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Sacklers agree to new $6 billion Purdue US settlement over opioids

Worker Gabe Ryan removes a sign that includes the name Arthur M. Sackler at an entrance to Tufts School of Medicine, December 5, 2019, in Boston. (AP Photo/Steven Senne)
Worker Gabe Ryan removes a sign that includes the name Arthur M. Sackler at an entrance to Tufts School of Medicine, December 5, 2019, in Boston. (AP Photo/Steven Senne)

The Sackler family will pay up to $6 billion to address damage linked to the US opioid crisis under an amended Purdue Pharma bankruptcy plan following an agreement with holdout states, according to a court filing.

The deal raises the amount that the Sacklers, who own Purdue, must pay, but grants family members immunity from future claims in civil court.

A US bankruptcy judge still must approve the amended version after a US district judge in December struck down the first bankruptcy plan.

The prior agreement had won backing from 40 US states, but was rejected by nine states that argued the family should not receive immunity from future claims.

“This settlement is both significant and insufficient — constrained by the inadequacies of our federal bankruptcy code,” says Connecticut Attorney General William Tong, who had opposed the earlier accord.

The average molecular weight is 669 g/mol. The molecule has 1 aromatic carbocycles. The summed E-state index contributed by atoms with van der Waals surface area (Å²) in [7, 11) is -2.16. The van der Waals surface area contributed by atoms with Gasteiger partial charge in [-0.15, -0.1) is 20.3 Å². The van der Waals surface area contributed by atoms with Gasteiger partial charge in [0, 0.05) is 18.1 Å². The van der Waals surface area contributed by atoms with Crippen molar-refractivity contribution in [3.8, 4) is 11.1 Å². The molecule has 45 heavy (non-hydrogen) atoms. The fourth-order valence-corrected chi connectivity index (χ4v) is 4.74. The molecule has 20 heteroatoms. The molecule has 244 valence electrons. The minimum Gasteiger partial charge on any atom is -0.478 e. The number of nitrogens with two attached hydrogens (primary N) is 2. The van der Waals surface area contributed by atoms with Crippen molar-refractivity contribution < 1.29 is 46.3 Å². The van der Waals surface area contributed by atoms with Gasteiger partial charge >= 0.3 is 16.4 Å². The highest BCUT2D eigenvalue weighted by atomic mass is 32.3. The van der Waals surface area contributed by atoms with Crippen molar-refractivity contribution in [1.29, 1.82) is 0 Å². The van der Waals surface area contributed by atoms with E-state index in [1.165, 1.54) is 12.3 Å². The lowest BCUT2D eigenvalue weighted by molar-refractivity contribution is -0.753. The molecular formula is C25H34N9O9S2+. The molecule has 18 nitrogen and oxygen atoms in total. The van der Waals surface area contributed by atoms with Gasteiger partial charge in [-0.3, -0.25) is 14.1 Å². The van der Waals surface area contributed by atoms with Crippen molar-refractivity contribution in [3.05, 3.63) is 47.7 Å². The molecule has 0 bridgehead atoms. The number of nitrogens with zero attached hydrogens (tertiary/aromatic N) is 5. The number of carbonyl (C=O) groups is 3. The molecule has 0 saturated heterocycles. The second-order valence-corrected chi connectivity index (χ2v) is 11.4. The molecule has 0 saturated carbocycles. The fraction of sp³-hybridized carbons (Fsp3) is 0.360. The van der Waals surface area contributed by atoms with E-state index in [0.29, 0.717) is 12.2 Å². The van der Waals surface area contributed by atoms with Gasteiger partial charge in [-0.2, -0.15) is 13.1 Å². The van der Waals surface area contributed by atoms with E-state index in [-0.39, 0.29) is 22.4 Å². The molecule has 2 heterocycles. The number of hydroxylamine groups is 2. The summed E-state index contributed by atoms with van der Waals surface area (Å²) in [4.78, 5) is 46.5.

“But Connecticut cannot stall this process indefinitely as victims and our sister states await a resolution. This settlement resolves our claims against Purdue and the Sacklers, but we are not done fighting for justice against the addiction industry and against our broken bankruptcy code.”

The new agreement — which does not affect potential criminal cases against the Sacklers — requires the family to pay $5.5 billion, plus another $500 million following the sale of international operations.

Under the prior accord, the Sacklers would have paid $4.3 billion on top of $225 million previously paid to the US Justice Department.

The opioid addiction crisis has caused more than 500,000 overdose deaths in the US over the past 20 years.

Purdue and other opioid makers have been accused of encouraging free-wheeling prescription of their products through aggressive marketing tactics while hiding how addictive the drugs are.

Facing an avalanche of litigation, Purdue last year pled guilty to three criminal charges over its marketing of the painkiller OxyContin.

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